Life is Weird
Ridiculous Things We Do for Our Kids

Because I'm so much older than three... Barbie, Feminism, and why it's good to be a kid (still)

As I was staring at a whole aisle of Barbie products, shopping for an upcoming birthday party, I realized that, whereas I know the whole princess phase starts kicking in about now, I have no idea where three-year-old girls are at developmentally. For example, do three-year-olds want the big doll whose hair they can brush? Or do they want the smaller dolls that are so cute with the snap on outfits? Do they want to dress the dolls yet? Or just walk them up and down their imaginary castles? Are they into the big sister/little sister role model combo? Or are they identifying with… what?

I have a boy, see. If I was shopping for my son I’d immediately go for the smaller versions that came as a set and could be play acted in a variety of scenes, plus fit into really small spaces or easily hung from string, balanced on small cars, survive falls from high places, etc.

I had to accost some poor man, who I overheard on his phone discussing which dolls his daughter already had, (yes, I totally eavesdropped) to ask questions about what little three-year-old girls were doing with dolls these days. (Went for the big doll for maximum dressing and hair styling potential, BTW.) Thank goodness he was there, because I was just sort of lost. I’m great with older girls, from about five all the way up to the teens (I’m the cool aunty). I know that I would have gone ape-shit for all the fairy and mermaid crap if they had that when I was a kid (not so much for the princesses, but I AM a scifi/fantasy nerdette (But still cool.)). But I just wasn’t sure how Barbie was playing on the three-year-old spectrum. And they have A LOT of products nowadays!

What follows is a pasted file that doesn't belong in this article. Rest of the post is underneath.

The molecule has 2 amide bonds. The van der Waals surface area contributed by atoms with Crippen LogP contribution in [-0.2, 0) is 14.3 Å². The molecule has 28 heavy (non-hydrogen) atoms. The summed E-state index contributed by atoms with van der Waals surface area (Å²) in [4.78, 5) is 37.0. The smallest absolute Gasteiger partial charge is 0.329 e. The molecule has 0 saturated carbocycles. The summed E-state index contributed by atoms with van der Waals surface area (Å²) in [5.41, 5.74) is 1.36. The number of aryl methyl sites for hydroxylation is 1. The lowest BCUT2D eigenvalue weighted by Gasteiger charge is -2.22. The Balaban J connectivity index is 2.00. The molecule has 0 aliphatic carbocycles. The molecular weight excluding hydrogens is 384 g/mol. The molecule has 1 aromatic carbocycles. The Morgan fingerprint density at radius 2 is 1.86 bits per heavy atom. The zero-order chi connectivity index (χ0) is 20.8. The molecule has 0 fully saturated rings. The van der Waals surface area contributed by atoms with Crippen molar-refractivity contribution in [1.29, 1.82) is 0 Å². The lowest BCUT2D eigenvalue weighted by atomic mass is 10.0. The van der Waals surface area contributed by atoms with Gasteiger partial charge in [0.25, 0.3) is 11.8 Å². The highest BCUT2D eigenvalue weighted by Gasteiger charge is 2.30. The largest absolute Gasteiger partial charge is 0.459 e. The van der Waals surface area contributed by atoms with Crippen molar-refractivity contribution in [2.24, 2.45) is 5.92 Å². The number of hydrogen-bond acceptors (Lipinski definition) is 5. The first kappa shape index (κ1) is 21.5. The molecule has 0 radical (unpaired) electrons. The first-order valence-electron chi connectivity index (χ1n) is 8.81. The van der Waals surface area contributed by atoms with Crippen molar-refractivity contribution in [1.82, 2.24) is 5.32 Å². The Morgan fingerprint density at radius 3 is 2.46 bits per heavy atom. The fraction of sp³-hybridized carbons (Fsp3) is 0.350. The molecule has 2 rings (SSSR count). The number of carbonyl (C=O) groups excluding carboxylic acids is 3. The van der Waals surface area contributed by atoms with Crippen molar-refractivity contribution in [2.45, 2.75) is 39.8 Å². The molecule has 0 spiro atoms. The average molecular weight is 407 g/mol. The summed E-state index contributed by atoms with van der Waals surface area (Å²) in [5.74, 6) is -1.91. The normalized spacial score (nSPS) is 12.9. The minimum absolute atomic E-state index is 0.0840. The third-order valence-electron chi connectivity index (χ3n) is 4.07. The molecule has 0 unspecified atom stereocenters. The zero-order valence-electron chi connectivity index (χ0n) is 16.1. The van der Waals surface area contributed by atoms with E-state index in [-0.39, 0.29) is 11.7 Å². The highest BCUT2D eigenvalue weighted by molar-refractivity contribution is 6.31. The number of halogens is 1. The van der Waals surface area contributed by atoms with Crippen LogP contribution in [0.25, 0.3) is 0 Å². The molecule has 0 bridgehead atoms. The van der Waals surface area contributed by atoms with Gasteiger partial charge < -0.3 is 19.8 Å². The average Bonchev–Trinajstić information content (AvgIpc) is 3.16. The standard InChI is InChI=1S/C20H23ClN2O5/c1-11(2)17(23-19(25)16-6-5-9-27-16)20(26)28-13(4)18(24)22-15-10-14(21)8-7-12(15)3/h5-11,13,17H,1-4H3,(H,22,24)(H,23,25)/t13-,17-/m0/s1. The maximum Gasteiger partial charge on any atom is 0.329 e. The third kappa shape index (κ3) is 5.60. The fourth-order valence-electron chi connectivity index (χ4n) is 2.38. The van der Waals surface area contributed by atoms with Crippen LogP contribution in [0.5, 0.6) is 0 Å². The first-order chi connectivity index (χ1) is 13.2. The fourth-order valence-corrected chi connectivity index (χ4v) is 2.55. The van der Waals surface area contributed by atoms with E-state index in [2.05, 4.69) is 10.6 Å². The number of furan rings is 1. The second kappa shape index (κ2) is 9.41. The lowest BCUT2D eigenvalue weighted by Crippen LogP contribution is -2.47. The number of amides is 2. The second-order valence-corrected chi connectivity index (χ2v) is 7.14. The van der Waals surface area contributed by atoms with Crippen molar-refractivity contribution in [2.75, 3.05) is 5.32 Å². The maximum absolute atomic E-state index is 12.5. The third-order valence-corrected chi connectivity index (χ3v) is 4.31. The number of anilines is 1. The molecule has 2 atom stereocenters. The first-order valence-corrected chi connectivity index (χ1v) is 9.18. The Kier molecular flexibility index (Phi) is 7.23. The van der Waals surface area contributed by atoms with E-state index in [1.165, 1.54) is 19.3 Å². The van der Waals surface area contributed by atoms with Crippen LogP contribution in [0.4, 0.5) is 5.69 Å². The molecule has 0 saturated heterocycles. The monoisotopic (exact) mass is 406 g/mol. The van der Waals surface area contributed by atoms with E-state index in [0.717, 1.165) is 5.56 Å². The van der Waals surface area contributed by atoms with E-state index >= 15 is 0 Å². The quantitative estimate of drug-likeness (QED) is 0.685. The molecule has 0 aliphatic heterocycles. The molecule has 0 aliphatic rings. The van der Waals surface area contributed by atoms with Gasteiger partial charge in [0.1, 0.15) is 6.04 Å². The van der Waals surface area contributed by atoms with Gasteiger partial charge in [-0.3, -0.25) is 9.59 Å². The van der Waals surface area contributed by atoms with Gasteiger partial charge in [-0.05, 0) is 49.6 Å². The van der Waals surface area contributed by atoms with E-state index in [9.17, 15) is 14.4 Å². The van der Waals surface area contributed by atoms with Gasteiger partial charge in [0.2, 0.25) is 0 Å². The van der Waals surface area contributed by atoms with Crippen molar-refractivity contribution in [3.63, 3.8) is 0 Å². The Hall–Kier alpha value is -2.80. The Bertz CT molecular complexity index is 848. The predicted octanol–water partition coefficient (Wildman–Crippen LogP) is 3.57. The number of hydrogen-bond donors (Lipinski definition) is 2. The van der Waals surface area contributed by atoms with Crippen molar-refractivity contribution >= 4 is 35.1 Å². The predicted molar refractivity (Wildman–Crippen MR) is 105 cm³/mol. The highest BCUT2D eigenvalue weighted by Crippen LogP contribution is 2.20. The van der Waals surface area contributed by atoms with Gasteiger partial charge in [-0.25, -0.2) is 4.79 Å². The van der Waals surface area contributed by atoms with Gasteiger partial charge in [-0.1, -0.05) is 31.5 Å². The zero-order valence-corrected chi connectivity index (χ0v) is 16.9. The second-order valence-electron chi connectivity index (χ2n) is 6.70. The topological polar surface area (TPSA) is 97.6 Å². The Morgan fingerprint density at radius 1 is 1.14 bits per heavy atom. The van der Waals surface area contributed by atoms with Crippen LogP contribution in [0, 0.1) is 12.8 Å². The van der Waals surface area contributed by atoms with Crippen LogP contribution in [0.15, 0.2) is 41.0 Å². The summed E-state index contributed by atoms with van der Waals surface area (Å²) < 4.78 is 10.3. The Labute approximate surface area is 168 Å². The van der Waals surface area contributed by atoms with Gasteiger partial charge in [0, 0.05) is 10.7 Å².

I really like Barbie, actually, though my true appreciation of her came after I was a kid. I did a whole paper on her in college; a feminist, post-Freudian analysis of her role as a signifier in our society. My basic theory was Barbie is the original and ultimate Woman because her psyche/sense of self wasn’t defined through a realization that she doesn’t have a penis.  Because Ken doesn’t have one. (Because, you know, that’s what Freud thought we were doing… defining ourselves through the lack… it’s tied up with that dumb penis envy theory!) Barbie was also truly the Other woman (in the literary sense of Other), and is simultaneously set apart yet also a source of incredible power in her non-Freudian, therefore self-defining femininity. See? OK, that was probably totally confusing, but it made sense in my paper. (And I got an A, because sometimes being a smartass, backed up with good research works out for you.)  Some tidbits from my research… #1 Barbie’s much maligned body proportions were made that way to compensate for the clothes – when you make clothes that small you get an interesting bulkiness in places. Once they adjusted her proportions the clothes looked more “normal” on her. #2 Barbie WAS designed based off a German sexy, joke doll!